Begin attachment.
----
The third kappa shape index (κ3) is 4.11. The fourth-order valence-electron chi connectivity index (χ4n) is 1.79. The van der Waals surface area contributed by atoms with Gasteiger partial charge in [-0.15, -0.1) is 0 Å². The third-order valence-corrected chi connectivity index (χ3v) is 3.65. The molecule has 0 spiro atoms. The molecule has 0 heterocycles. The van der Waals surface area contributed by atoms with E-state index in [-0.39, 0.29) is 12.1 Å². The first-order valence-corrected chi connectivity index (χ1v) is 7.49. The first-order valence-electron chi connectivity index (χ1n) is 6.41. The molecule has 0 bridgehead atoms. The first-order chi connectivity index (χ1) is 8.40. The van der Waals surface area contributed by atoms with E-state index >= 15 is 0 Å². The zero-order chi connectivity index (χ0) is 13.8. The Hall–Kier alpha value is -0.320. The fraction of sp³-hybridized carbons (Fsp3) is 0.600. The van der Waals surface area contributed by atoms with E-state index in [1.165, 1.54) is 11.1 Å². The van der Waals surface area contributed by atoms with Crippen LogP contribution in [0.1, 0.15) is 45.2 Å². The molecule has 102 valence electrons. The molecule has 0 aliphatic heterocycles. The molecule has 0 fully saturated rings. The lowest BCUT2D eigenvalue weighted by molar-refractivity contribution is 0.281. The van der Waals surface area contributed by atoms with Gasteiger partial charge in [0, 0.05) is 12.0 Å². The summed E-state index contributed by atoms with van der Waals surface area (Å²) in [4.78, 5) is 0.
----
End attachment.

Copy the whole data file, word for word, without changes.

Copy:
The third kappa shape index (κ3) is 4.11. The fourth-order valence-electron chi connectivity index (χ4n) is 1.79. The van der Waals surface area contributed by atoms with Gasteiger partial charge in [-0.15, -0.1) is 0 Å². The third-order valence-corrected chi connectivity index (χ3v) is 3.65. The molecule has 0 spiro atoms. The molecule has 0 heterocycles. The van der Waals surface area contributed by atoms with E-state index in [-0.39, 0.29) is 12.1 Å². The first-order valence-corrected chi connectivity index (χ1v) is 7.49. The first-order valence-electron chi connectivity index (χ1n) is 6.41. The molecule has 0 bridgehead atoms. The first-order chi connectivity index (χ1) is 8.40. The van der Waals surface area contributed by atoms with E-state index >= 15 is 0 Å². The zero-order chi connectivity index (χ0) is 13.8. The Hall–Kier alpha value is -0.320. The fraction of sp³-hybridized carbons (Fsp3) is 0.600. The van der Waals surface area contributed by atoms with E-state index in [1.165, 1.54) is 11.1 Å². The van der Waals surface area contributed by atoms with Crippen LogP contribution in [0.1, 0.15) is 45.2 Å². The molecule has 102 valence electrons. The molecule has 0 aliphatic heterocycles. The molecule has 0 fully saturated rings. The lowest BCUT2D eigenvalue weighted by molar-refractivity contribution is 0.281. The van der Waals surface area contributed by atoms with Gasteiger partial charge in [0, 0.05) is 12.0 Å². The summed E-state index contributed by atoms with van der Waals surface area (Å²) in [4.78, 5) is 0.